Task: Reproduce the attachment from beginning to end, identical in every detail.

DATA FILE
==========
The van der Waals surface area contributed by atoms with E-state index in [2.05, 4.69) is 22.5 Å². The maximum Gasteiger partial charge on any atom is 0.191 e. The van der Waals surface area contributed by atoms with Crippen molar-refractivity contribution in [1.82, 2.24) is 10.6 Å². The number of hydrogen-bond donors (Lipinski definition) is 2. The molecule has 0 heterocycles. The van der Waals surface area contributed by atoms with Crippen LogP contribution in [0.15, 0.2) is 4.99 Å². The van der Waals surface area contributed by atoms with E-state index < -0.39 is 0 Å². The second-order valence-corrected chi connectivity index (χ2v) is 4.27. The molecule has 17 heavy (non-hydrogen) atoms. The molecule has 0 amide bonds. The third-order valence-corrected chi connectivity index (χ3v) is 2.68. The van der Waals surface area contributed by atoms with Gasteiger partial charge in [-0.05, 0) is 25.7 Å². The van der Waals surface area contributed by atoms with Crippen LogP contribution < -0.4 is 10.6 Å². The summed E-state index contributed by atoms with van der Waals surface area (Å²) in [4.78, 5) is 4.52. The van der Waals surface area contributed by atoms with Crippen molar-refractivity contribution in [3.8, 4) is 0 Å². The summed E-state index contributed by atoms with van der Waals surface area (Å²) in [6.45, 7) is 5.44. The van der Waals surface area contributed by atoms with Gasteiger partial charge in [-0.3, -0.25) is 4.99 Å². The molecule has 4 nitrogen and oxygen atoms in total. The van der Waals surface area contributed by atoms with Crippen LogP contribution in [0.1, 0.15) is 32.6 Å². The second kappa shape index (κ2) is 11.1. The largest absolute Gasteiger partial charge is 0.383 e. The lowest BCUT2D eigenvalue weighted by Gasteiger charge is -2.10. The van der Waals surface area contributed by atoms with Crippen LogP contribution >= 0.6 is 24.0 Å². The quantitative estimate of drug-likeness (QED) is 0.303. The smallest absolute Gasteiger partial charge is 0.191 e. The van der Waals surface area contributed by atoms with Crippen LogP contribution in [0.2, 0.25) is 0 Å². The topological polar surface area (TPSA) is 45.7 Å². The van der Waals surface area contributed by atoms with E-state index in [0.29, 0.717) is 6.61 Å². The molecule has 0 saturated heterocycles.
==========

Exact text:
The van der Waals surface area contributed by atoms with E-state index in [2.05, 4.69) is 22.5 Å². The maximum Gasteiger partial charge on any atom is 0.191 e. The van der Waals surface area contributed by atoms with Crippen molar-refractivity contribution in [1.82, 2.24) is 10.6 Å². The number of hydrogen-bond donors (Lipinski definition) is 2. The molecule has 0 heterocycles. The van der Waals surface area contributed by atoms with Crippen LogP contribution in [0.15, 0.2) is 4.99 Å². The van der Waals surface area contributed by atoms with E-state index < -0.39 is 0 Å². The second-order valence-corrected chi connectivity index (χ2v) is 4.27. The molecule has 17 heavy (non-hydrogen) atoms. The molecule has 0 amide bonds. The third-order valence-corrected chi connectivity index (χ3v) is 2.68. The van der Waals surface area contributed by atoms with Gasteiger partial charge in [-0.05, 0) is 25.7 Å². The van der Waals surface area contributed by atoms with Crippen LogP contribution < -0.4 is 10.6 Å². The summed E-state index contributed by atoms with van der Waals surface area (Å²) in [4.78, 5) is 4.52. The van der Waals surface area contributed by atoms with Crippen molar-refractivity contribution in [3.8, 4) is 0 Å². The summed E-state index contributed by atoms with van der Waals surface area (Å²) in [6.45, 7) is 5.44. The van der Waals surface area contributed by atoms with Gasteiger partial charge in [-0.3, -0.25) is 4.99 Å². The molecule has 4 nitrogen and oxygen atoms in total. The van der Waals surface area contributed by atoms with Crippen LogP contribution in [0.1, 0.15) is 32.6 Å². The second kappa shape index (κ2) is 11.1. The largest absolute Gasteiger partial charge is 0.383 e. The lowest BCUT2D eigenvalue weighted by Gasteiger charge is -2.10. The van der Waals surface area contributed by atoms with Crippen LogP contribution >= 0.6 is 24.0 Å². The quantitative estimate of drug-likeness (QED) is 0.303. The smallest absolute Gasteiger partial charge is 0.191 e. The van der Waals surface area contributed by atoms with Crippen LogP contribution in [0.2, 0.25) is 0 Å². The topological polar surface area (TPSA) is 45.7 Å². The van der Waals surface area contributed by atoms with E-state index in [0.29, 0.717) is 6.61 Å². The molecule has 0 saturated heterocycles.